Applicants must record the expected family contribution on the International Student Financial Aid Application and the Certification of Finances Form. Be sure both sections relay the same information. This will clarify your situation during the application-review process and ease your I-20 Student Visa processing if you are accepted. You must show support for your expected contribution. If your bank will not sign the Certification of Finances form, it is acceptable for the bank to write a certification letter on its own letterhead, translated into English, or to provide a bank or employer statement. If your family is accessing assets as part of the contribution, supporting documents for those assets must also be submitted.
If you have a sponsor other than your parents, they must also supply documents in support of their contribution.
To estimate your family contribution:
1. Determine the funds you have available for yearly college costs.
2. Subtract your estimated expenditures for travel (both to and from the United States and within the United States) and personal expenditures, including the international student health insurance; and,
3. List the remainder as your family’s contribution toward tuition and room and board charges.
4. Please note that a current breakdown of the annual cost of attendance, including the international student health insurance and student-activities fee, can be found on the financial operations page. These costs are updated every March for the upcoming academic year.
If offered admission, you will learn of your acceptance and financial-aid award at the same time. While we hope you join the Dickinson community, it is extremely important that you notify the college immediately if you choose not to enroll so that we may assist another international applicant.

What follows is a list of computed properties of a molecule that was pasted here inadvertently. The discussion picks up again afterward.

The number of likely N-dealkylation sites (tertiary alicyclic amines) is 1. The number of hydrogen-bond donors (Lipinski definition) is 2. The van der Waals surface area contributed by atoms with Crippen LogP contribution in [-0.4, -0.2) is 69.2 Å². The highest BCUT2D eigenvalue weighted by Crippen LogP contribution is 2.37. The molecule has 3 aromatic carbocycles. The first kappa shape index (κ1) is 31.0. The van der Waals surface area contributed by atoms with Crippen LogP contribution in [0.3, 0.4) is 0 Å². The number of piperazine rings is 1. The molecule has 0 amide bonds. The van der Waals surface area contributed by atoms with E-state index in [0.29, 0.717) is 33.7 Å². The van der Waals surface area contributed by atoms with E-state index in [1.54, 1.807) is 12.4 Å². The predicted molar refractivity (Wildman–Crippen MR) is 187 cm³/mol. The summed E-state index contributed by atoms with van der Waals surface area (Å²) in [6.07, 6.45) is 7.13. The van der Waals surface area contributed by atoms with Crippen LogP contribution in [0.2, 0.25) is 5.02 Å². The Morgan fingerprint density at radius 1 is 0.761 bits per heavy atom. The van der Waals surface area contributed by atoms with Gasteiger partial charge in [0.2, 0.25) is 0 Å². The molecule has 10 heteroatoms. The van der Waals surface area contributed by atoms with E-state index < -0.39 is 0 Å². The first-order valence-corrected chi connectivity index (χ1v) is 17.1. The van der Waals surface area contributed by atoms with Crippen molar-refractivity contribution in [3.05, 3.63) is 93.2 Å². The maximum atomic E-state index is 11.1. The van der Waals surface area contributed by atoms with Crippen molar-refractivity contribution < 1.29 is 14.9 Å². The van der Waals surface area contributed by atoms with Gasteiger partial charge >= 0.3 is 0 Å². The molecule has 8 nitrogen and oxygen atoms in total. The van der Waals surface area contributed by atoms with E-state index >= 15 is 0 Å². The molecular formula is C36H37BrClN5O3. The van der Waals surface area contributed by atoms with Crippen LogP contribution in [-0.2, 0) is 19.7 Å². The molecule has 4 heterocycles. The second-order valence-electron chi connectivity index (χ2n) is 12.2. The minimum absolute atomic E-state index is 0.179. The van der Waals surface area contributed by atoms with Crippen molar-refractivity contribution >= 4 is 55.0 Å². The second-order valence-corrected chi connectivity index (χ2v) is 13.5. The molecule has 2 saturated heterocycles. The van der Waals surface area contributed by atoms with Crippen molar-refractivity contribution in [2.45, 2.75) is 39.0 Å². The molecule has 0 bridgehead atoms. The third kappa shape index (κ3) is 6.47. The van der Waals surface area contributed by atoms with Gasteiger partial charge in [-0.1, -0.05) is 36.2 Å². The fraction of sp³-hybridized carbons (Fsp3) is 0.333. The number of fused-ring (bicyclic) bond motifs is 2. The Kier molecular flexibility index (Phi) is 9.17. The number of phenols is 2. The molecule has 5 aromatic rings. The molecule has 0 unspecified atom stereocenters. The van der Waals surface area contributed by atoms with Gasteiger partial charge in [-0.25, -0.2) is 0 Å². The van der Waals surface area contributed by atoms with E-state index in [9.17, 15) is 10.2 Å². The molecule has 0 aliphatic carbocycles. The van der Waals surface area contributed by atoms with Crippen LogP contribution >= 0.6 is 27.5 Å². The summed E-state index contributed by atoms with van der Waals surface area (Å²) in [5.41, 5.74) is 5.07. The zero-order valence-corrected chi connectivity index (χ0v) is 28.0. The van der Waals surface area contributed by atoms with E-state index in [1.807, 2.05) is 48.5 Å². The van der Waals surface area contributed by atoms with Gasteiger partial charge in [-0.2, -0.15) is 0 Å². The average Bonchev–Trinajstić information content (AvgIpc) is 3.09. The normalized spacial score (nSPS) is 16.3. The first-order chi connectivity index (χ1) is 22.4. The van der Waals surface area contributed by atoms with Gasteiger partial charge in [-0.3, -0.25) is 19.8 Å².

Financial Assistance from Non-Dickinson Sources
We’re sure you’ve noticed that many schools offer no funding to international students. It takes a lot of searching to find loans and scholarships, but we hope you won’t be discouraged. Possibilities from other sources do exist.
Some assistance is specific to students from certain countries. For example, the Asian Students in America Education Loan Program (ASIA-HELP) provides zero-interest loans to 1,400 students from South Korea, Malaysia, Thailand and Indonesia. The following Web sites may be a starting point in your search:
A word of caution: If a scholarship has an application fee, avoid it, as it most likely is a scam.
U.S. government funds, when available, are limited to specific countries. Try writing to the Agency for International Development, Office of International Training, Washington, D.C., 20523, and visit the U.S. Department of State.
Talk to your school, educational-advising centers or government officials (for example, ministry of education or cultural center of your embassy) about funding opportunities with your government. Explore all options, including parents’ employers, clubs and religious organizations. Students often receive funding from many sources, and smaller scholarships can add up quickly.